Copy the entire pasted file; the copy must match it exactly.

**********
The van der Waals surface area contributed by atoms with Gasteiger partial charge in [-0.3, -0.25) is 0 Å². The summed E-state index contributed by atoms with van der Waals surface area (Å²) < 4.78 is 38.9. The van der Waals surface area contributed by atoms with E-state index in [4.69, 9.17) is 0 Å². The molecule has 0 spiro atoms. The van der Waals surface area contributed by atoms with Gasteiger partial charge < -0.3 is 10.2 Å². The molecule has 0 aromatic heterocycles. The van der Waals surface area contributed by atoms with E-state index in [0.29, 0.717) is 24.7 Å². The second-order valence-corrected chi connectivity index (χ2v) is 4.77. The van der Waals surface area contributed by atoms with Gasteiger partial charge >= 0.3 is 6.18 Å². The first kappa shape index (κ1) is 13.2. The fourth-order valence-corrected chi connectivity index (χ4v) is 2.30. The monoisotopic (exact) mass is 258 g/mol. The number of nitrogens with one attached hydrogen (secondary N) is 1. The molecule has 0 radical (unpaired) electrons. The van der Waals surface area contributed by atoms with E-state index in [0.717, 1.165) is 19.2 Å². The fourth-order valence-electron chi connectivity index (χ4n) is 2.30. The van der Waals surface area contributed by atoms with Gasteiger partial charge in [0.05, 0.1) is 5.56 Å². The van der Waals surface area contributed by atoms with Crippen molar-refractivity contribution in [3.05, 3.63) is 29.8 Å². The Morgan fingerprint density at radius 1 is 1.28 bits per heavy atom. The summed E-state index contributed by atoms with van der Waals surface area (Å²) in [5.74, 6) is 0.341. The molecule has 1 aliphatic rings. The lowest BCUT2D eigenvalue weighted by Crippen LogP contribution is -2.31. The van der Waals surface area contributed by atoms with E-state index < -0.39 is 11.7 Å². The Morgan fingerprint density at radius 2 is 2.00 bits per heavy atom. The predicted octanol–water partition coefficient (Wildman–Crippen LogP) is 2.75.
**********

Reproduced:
The van der Waals surface area contributed by atoms with Gasteiger partial charge in [-0.3, -0.25) is 0 Å². The summed E-state index contributed by atoms with van der Waals surface area (Å²) < 4.78 is 38.9. The van der Waals surface area contributed by atoms with E-state index in [4.69, 9.17) is 0 Å². The molecule has 0 spiro atoms. The van der Waals surface area contributed by atoms with Gasteiger partial charge < -0.3 is 10.2 Å². The molecule has 0 aromatic heterocycles. The van der Waals surface area contributed by atoms with E-state index in [0.29, 0.717) is 24.7 Å². The second-order valence-corrected chi connectivity index (χ2v) is 4.77. The van der Waals surface area contributed by atoms with Gasteiger partial charge >= 0.3 is 6.18 Å². The first kappa shape index (κ1) is 13.2. The fourth-order valence-corrected chi connectivity index (χ4v) is 2.30. The monoisotopic (exact) mass is 258 g/mol. The number of nitrogens with one attached hydrogen (secondary N) is 1. The molecule has 0 radical (unpaired) electrons. The van der Waals surface area contributed by atoms with E-state index in [0.717, 1.165) is 19.2 Å². The fourth-order valence-electron chi connectivity index (χ4n) is 2.30. The van der Waals surface area contributed by atoms with Gasteiger partial charge in [0.05, 0.1) is 5.56 Å². The van der Waals surface area contributed by atoms with Crippen molar-refractivity contribution in [3.05, 3.63) is 29.8 Å². The Morgan fingerprint density at radius 1 is 1.28 bits per heavy atom. The summed E-state index contributed by atoms with van der Waals surface area (Å²) in [5.74, 6) is 0.341. The molecule has 1 aliphatic rings. The lowest BCUT2D eigenvalue weighted by Crippen LogP contribution is -2.31. The van der Waals surface area contributed by atoms with E-state index < -0.39 is 11.7 Å². The Morgan fingerprint density at radius 2 is 2.00 bits per heavy atom. The predicted octanol–water partition coefficient (Wildman–Crippen LogP) is 2.75.